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Master of The Masters
We always enjoy viewing fascinating oddities, and this one is no exception. Australian photographer Bill Gekas staged his five-year-old daughter in the manner of the Dutch masters, replicating through his camera lens some of the more famous Renaissance, Dutch, Flemish and Italian paintings. Each portrait truly is a, well… masterful work of art.
Tweet of the week
“In a stunning rebuke to Putin Obama has ordered an emergency series of fundraisers to attend next week.” – Tweeted by Liars Never Win @liars_never_win
In keeping with that meme, Twitterer Chris Collison tweeted about a protester who, seated at a piano in Independence Square on February 19th, played the Beatles’ popular song “Yesterday” as central Kyiv burned. Collison videotaped the poignant performance, interspersed it with news footage, and uploaded it to YouTube.
He wrote, “It was a really great little street concert. There were also some Ukrainian folk songs. A few people stopped to sing. I added some video I’ve taken over the past few months that I had saved here at the office. This week has been the bloodiest anyone here can remember. Truly terrible.”
Here’s a video of original Beatle Paul McCartney performing the song live in Kiev in a different “yesterday” in 2008.
Wunderkind tickles ivories and onlookers too
A young boy’s recent piano performance in a retail store was a show… er, shop(?) stopper. Captured on video, the impromptu performance has attracted more than 330,000 views since it was uploaded last week. This kid’s going places!
Grant them eternal life
Is there life after death? There is if you’re living on Facebook.
When a close friend on mine died, I wanted to be sure his Facebook page and Blog remained intact. Luckily I knew his passwords and was able to update both with his obituary, and occasionally log on to show some activity. Evidently, I’m not the only one tending to a loved one’s online legacy. “Bereavement through social media is a relatively new phenomenon and one that most social networks struggle with on an ongoing basis,” About.com explained.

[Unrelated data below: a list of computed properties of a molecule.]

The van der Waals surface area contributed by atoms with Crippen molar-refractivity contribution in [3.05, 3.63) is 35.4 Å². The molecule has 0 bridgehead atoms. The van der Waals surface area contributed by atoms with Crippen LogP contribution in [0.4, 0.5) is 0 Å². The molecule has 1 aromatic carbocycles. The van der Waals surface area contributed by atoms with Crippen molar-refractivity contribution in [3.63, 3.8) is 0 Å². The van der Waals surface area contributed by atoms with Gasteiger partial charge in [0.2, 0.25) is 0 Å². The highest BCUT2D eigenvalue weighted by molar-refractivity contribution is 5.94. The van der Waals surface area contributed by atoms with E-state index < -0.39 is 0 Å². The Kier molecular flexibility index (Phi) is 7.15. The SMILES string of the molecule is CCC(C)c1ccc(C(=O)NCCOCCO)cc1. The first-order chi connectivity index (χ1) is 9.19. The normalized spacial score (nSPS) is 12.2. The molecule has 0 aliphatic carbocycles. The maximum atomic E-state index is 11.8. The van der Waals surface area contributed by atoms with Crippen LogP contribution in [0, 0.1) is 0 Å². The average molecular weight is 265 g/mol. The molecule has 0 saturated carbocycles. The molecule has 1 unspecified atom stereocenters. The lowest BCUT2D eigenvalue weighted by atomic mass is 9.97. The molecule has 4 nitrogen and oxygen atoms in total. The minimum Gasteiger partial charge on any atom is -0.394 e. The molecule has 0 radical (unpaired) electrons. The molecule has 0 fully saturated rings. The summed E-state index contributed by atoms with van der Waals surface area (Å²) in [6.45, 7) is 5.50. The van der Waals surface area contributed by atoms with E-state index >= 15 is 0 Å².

Facebook community operations staffers Chris Price and Alex DiScalafani, in a recent blog post announced a new policy for Facebook memorial accounts.
Facebook has created a form to request “memorialization” of a person’s account and Timeline, which will “lock” the account and preserve what’s already online.
Last year, Google implemented a broader plan for letting people designate what happens to their Google accounts when they die, which includes specifying a digital heir of sorts, someone who can manage their accounts. Google calls the designated person an Inactive Account Manager.
“LifeStory.com creates online profiles for people after they die and allows their loved ones to collectively share remembrances.
Eterni.me is a social media memorial app that is launching in 2014. It allows people to create a special avatar of themselves that can “chat” with their loved ones upon their death.
IfIDie is a Facebook app that is designed to handle your Facebook account after you are gone.
Dead Social lets people create messages to be sent after they die.
Facebook’s 10th Anniversary Look Back video feature of deceased loved ones are now available. Video requests can be made here.